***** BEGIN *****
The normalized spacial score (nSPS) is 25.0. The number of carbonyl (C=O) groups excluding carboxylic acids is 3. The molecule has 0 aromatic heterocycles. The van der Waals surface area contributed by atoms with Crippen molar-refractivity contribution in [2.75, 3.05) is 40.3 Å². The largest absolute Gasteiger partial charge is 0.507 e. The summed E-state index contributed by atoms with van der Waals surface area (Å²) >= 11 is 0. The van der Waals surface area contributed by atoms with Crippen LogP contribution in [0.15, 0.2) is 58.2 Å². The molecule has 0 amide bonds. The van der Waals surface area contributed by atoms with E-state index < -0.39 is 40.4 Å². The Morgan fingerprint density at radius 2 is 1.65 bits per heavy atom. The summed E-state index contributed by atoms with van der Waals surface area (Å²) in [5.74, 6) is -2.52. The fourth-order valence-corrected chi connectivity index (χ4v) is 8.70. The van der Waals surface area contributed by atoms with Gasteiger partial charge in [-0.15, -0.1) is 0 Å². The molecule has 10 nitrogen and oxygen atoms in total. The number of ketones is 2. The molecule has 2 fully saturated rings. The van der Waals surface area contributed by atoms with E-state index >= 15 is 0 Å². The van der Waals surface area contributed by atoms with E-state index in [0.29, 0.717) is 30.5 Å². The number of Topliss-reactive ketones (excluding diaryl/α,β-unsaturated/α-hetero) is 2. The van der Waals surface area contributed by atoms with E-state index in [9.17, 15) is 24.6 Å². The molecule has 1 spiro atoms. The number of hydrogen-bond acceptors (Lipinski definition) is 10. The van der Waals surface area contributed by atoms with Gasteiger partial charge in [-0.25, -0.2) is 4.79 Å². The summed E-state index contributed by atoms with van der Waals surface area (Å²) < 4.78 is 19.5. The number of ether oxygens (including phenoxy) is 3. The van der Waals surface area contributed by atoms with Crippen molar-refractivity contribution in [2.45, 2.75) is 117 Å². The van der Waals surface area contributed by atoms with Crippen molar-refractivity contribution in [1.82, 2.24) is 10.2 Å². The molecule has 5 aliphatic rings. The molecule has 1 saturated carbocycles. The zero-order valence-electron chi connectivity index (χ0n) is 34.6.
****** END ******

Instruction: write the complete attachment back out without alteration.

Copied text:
The normalized spacial score (nSPS) is 25.0. The number of carbonyl (C=O) groups excluding carboxylic acids is 3. The molecule has 0 aromatic heterocycles. The van der Waals surface area contributed by atoms with Crippen molar-refractivity contribution in [2.75, 3.05) is 40.3 Å². The largest absolute Gasteiger partial charge is 0.507 e. The summed E-state index contributed by atoms with van der Waals surface area (Å²) >= 11 is 0. The van der Waals surface area contributed by atoms with Crippen LogP contribution in [0.15, 0.2) is 58.2 Å². The molecule has 0 amide bonds. The van der Waals surface area contributed by atoms with E-state index < -0.39 is 40.4 Å². The Morgan fingerprint density at radius 2 is 1.65 bits per heavy atom. The summed E-state index contributed by atoms with van der Waals surface area (Å²) in [5.74, 6) is -2.52. The fourth-order valence-corrected chi connectivity index (χ4v) is 8.70. The van der Waals surface area contributed by atoms with Gasteiger partial charge in [-0.15, -0.1) is 0 Å². The molecule has 10 nitrogen and oxygen atoms in total. The number of ketones is 2. The molecule has 2 fully saturated rings. The van der Waals surface area contributed by atoms with E-state index >= 15 is 0 Å². The van der Waals surface area contributed by atoms with E-state index in [0.29, 0.717) is 30.5 Å². The number of Topliss-reactive ketones (excluding diaryl/α,β-unsaturated/α-hetero) is 2. The van der Waals surface area contributed by atoms with E-state index in [9.17, 15) is 24.6 Å². The molecule has 1 spiro atoms. The number of hydrogen-bond acceptors (Lipinski definition) is 10. The van der Waals surface area contributed by atoms with Gasteiger partial charge in [-0.25, -0.2) is 4.79 Å². The summed E-state index contributed by atoms with van der Waals surface area (Å²) < 4.78 is 19.5. The number of ether oxygens (including phenoxy) is 3. The van der Waals surface area contributed by atoms with Crippen molar-refractivity contribution in [2.45, 2.75) is 117 Å². The van der Waals surface area contributed by atoms with Crippen molar-refractivity contribution in [1.82, 2.24) is 10.2 Å². The molecule has 5 aliphatic rings. The molecule has 1 saturated carbocycles. The zero-order valence-electron chi connectivity index (χ0n) is 34.6.